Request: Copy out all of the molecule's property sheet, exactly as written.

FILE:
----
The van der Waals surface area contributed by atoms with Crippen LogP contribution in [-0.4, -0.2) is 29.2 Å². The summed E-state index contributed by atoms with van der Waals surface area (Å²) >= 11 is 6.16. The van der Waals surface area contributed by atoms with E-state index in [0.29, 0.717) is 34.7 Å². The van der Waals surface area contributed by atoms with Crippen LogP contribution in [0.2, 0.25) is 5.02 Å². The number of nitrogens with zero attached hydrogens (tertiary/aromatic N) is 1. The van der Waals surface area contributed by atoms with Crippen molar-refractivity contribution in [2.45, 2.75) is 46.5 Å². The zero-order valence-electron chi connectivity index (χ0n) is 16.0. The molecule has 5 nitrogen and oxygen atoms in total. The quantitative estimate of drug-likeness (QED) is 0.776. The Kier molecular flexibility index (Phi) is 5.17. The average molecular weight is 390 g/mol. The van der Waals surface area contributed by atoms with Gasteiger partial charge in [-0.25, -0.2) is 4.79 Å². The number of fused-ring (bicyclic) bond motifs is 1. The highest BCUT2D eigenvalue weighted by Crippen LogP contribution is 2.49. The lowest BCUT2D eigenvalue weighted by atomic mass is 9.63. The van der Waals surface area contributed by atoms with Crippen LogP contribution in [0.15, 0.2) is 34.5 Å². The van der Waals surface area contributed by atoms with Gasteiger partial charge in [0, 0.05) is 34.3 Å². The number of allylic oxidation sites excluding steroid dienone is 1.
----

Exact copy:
The van der Waals surface area contributed by atoms with Crippen LogP contribution in [-0.4, -0.2) is 29.2 Å². The summed E-state index contributed by atoms with van der Waals surface area (Å²) >= 11 is 6.16. The van der Waals surface area contributed by atoms with E-state index in [0.29, 0.717) is 34.7 Å². The van der Waals surface area contributed by atoms with Crippen LogP contribution in [0.2, 0.25) is 5.02 Å². The number of nitrogens with zero attached hydrogens (tertiary/aromatic N) is 1. The van der Waals surface area contributed by atoms with Crippen molar-refractivity contribution in [2.45, 2.75) is 46.5 Å². The zero-order valence-electron chi connectivity index (χ0n) is 16.0. The molecule has 5 nitrogen and oxygen atoms in total. The quantitative estimate of drug-likeness (QED) is 0.776. The Kier molecular flexibility index (Phi) is 5.17. The average molecular weight is 390 g/mol. The van der Waals surface area contributed by atoms with Gasteiger partial charge in [-0.25, -0.2) is 4.79 Å². The number of fused-ring (bicyclic) bond motifs is 1. The highest BCUT2D eigenvalue weighted by Crippen LogP contribution is 2.49. The lowest BCUT2D eigenvalue weighted by atomic mass is 9.63. The van der Waals surface area contributed by atoms with Crippen LogP contribution in [0.15, 0.2) is 34.5 Å². The van der Waals surface area contributed by atoms with Gasteiger partial charge in [0, 0.05) is 34.3 Å². The number of allylic oxidation sites excluding steroid dienone is 1.